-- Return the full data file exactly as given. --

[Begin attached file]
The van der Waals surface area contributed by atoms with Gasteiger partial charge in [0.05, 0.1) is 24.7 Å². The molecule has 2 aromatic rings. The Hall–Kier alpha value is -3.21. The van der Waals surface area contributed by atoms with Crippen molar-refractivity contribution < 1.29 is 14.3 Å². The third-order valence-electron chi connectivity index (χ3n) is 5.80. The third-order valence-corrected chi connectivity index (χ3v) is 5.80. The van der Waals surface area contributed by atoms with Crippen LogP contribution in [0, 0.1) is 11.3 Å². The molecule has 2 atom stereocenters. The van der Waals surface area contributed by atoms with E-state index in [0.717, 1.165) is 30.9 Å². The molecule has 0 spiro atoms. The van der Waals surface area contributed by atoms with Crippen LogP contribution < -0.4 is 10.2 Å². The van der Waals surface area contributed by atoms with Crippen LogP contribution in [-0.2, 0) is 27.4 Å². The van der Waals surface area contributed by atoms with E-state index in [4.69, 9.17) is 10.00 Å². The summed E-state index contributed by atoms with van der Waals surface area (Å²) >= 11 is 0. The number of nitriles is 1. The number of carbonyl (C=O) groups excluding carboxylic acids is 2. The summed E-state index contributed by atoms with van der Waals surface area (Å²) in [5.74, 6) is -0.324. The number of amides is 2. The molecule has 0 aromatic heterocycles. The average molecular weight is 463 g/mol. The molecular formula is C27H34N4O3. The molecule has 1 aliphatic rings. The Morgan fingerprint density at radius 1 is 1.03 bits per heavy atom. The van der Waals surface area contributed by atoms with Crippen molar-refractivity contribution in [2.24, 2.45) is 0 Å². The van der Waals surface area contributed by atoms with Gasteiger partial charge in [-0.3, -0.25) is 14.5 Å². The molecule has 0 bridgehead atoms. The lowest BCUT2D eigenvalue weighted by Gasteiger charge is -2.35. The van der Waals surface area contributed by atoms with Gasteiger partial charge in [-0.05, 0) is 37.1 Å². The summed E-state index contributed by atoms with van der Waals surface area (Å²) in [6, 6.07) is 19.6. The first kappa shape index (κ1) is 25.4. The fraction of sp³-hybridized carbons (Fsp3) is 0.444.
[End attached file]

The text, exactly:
The van der Waals surface area contributed by atoms with Gasteiger partial charge in [0.05, 0.1) is 24.7 Å². The molecule has 2 aromatic rings. The Hall–Kier alpha value is -3.21. The van der Waals surface area contributed by atoms with Crippen molar-refractivity contribution < 1.29 is 14.3 Å². The third-order valence-electron chi connectivity index (χ3n) is 5.80. The third-order valence-corrected chi connectivity index (χ3v) is 5.80. The van der Waals surface area contributed by atoms with Crippen LogP contribution in [0, 0.1) is 11.3 Å². The molecule has 2 atom stereocenters. The van der Waals surface area contributed by atoms with E-state index in [0.717, 1.165) is 30.9 Å². The molecule has 0 spiro atoms. The van der Waals surface area contributed by atoms with Crippen LogP contribution < -0.4 is 10.2 Å². The van der Waals surface area contributed by atoms with Crippen LogP contribution in [-0.2, 0) is 27.4 Å². The van der Waals surface area contributed by atoms with E-state index in [4.69, 9.17) is 10.00 Å². The summed E-state index contributed by atoms with van der Waals surface area (Å²) >= 11 is 0. The number of nitriles is 1. The number of carbonyl (C=O) groups excluding carboxylic acids is 2. The summed E-state index contributed by atoms with van der Waals surface area (Å²) in [5.74, 6) is -0.324. The number of amides is 2. The molecule has 0 aromatic heterocycles. The average molecular weight is 463 g/mol. The molecular formula is C27H34N4O3. The molecule has 1 aliphatic rings. The Morgan fingerprint density at radius 1 is 1.03 bits per heavy atom. The van der Waals surface area contributed by atoms with Crippen molar-refractivity contribution in [2.24, 2.45) is 0 Å². The van der Waals surface area contributed by atoms with Gasteiger partial charge in [-0.3, -0.25) is 14.5 Å². The molecule has 0 bridgehead atoms. The lowest BCUT2D eigenvalue weighted by Gasteiger charge is -2.35. The van der Waals surface area contributed by atoms with Gasteiger partial charge in [-0.05, 0) is 37.1 Å². The summed E-state index contributed by atoms with van der Waals surface area (Å²) in [6, 6.07) is 19.6. The first kappa shape index (κ1) is 25.4. The fraction of sp³-hybridized carbons (Fsp3) is 0.444.